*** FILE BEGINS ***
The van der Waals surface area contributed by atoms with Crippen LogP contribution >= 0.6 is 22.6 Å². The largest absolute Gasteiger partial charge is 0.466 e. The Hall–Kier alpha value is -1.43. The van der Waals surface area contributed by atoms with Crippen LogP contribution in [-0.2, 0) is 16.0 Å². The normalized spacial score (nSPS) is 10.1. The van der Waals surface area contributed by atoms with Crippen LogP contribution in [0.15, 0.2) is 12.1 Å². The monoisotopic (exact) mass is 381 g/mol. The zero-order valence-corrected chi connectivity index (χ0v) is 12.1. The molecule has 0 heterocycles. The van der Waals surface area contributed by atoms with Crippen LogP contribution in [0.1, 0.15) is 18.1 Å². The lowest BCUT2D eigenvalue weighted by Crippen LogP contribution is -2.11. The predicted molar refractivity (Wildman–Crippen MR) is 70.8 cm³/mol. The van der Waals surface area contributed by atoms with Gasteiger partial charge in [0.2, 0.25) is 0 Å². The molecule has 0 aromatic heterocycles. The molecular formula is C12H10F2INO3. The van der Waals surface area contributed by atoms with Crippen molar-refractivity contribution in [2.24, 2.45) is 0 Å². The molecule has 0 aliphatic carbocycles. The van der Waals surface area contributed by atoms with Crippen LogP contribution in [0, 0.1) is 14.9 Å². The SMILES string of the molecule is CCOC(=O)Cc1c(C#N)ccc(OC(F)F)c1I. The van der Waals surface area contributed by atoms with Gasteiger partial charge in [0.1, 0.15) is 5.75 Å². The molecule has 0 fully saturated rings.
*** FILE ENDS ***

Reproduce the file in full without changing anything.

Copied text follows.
The van der Waals surface area contributed by atoms with Crippen LogP contribution >= 0.6 is 22.6 Å². The largest absolute Gasteiger partial charge is 0.466 e. The Hall–Kier alpha value is -1.43. The van der Waals surface area contributed by atoms with Crippen LogP contribution in [-0.2, 0) is 16.0 Å². The normalized spacial score (nSPS) is 10.1. The van der Waals surface area contributed by atoms with Crippen LogP contribution in [0.15, 0.2) is 12.1 Å². The monoisotopic (exact) mass is 381 g/mol. The zero-order valence-corrected chi connectivity index (χ0v) is 12.1. The molecule has 0 heterocycles. The van der Waals surface area contributed by atoms with Crippen LogP contribution in [0.1, 0.15) is 18.1 Å². The lowest BCUT2D eigenvalue weighted by Crippen LogP contribution is -2.11. The predicted molar refractivity (Wildman–Crippen MR) is 70.8 cm³/mol. The van der Waals surface area contributed by atoms with Gasteiger partial charge in [0.2, 0.25) is 0 Å². The molecule has 0 aromatic heterocycles. The molecular formula is C12H10F2INO3. The van der Waals surface area contributed by atoms with Crippen molar-refractivity contribution in [2.24, 2.45) is 0 Å². The molecule has 0 aliphatic carbocycles. The van der Waals surface area contributed by atoms with Crippen LogP contribution in [0, 0.1) is 14.9 Å². The SMILES string of the molecule is CCOC(=O)Cc1c(C#N)ccc(OC(F)F)c1I. The van der Waals surface area contributed by atoms with Gasteiger partial charge in [0.1, 0.15) is 5.75 Å². The molecule has 0 fully saturated rings.